If a researcher deceives or conceals the purpose or procedure of a study, they are misleading their research subjects.
Identify two problems with intentionally deceiving research subjects
- Although deception introduces ethical concerns because it threatens the validity of the subjects ‘ informed consent, there are certain cases in which researchers are allowed to deceive their subjects.
- Some studies involve intentionally deceiving subjects about the nature of the research, especially in cases in which full disclosure to the research subject could either skew the results of the study or cause some sort of harm to the researcher.
- In most instances, researchers are required to debrief (reveal the deception and explain the true purpose of the study to) subjects after the data is gathered.
- Some possible ways to address concerns are collecting pre-consent from participants and minimizing deception.
- debrief: To question someone, or a group of people, after the implementation of a project in order to learn from mistakes.
- subject: A human research subject is a living individual about whom a research investigator (whether a professional or a student) obtains data.
Some sociology studies involve intentionally deceiving subjects about the nature of the research. For instance, a researcher dealing with an organized crime syndicate might be concerned that if his subjects were aware of the researcher’s academic interests, his physical safety might be at risk. A more common case is a study in which researchers are concerned that if the subjects are aware of what is being measured, such as their reaction to a series of violent images, the results will be altered or tempered by that knowledge. In the latter case, researchers are required to debrief (reveal the deception and explain the true purpose of the study to) subjects after the data is gathered.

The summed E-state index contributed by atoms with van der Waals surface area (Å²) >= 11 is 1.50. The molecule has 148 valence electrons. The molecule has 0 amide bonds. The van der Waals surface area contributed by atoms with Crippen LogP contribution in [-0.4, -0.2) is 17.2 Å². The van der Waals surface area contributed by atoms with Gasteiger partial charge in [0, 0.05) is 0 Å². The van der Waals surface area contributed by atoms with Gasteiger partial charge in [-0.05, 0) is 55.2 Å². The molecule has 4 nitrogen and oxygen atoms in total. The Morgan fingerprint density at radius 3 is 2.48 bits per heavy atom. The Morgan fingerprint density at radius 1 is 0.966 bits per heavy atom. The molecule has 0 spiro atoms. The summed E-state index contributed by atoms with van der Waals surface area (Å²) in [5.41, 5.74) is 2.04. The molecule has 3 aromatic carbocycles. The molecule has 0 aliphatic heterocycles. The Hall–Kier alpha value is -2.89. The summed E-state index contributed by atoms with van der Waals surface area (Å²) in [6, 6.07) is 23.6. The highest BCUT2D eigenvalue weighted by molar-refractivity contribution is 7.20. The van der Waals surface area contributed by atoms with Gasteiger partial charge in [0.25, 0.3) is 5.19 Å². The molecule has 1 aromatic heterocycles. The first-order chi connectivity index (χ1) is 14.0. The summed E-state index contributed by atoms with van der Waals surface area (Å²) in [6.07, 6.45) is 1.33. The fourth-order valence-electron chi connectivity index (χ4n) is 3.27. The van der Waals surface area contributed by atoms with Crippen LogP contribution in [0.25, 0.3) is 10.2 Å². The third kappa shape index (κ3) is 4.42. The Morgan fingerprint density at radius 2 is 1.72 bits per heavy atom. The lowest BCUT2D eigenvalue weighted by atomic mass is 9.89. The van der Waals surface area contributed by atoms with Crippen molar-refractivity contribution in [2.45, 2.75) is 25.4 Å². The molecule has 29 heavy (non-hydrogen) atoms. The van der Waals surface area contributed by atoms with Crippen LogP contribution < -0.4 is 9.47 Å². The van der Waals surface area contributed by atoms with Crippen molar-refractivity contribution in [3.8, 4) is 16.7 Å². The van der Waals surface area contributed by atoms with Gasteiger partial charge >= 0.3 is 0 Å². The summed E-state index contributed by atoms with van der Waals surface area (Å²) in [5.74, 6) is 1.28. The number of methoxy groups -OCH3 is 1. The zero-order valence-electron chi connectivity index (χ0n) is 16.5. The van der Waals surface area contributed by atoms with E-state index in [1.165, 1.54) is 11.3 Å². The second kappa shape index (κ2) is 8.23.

Dangerous Elements: Researchers working in dangerous environments may deceive participants in order to protect their own safety.
The ethical problems with conducting a trial involving an element of deception are legion. Valid consent means a participant is aware of all relevant context surrounding the research they are participating in, including both risks and benefits. Failure to ensure informed consent is likely to result in the harm of potential participants and others who may be affected indirectly. This harm could occur either in terms of the distress that subsequent knowledge of deception may cause participants and others, or in terms of the significant risks to which deception may expose participants and others. For example, a participant in a medical trial could misuse a drug substance, believing it to be a placebo.
Two approaches have been suggested to minimize such difficulties: pre-consent (including authorized deception and generic pre-consent) and minimized deception. Pre-consent involves informing potential participants that a given research study involves an element of deception without revealing its exact nature. This approach respects the autonomy of individuals because subjects consent to the deception. Minimizing deception involves taking steps such as introducing words like “probably” so that statements are formally accurate even if they may be misleading.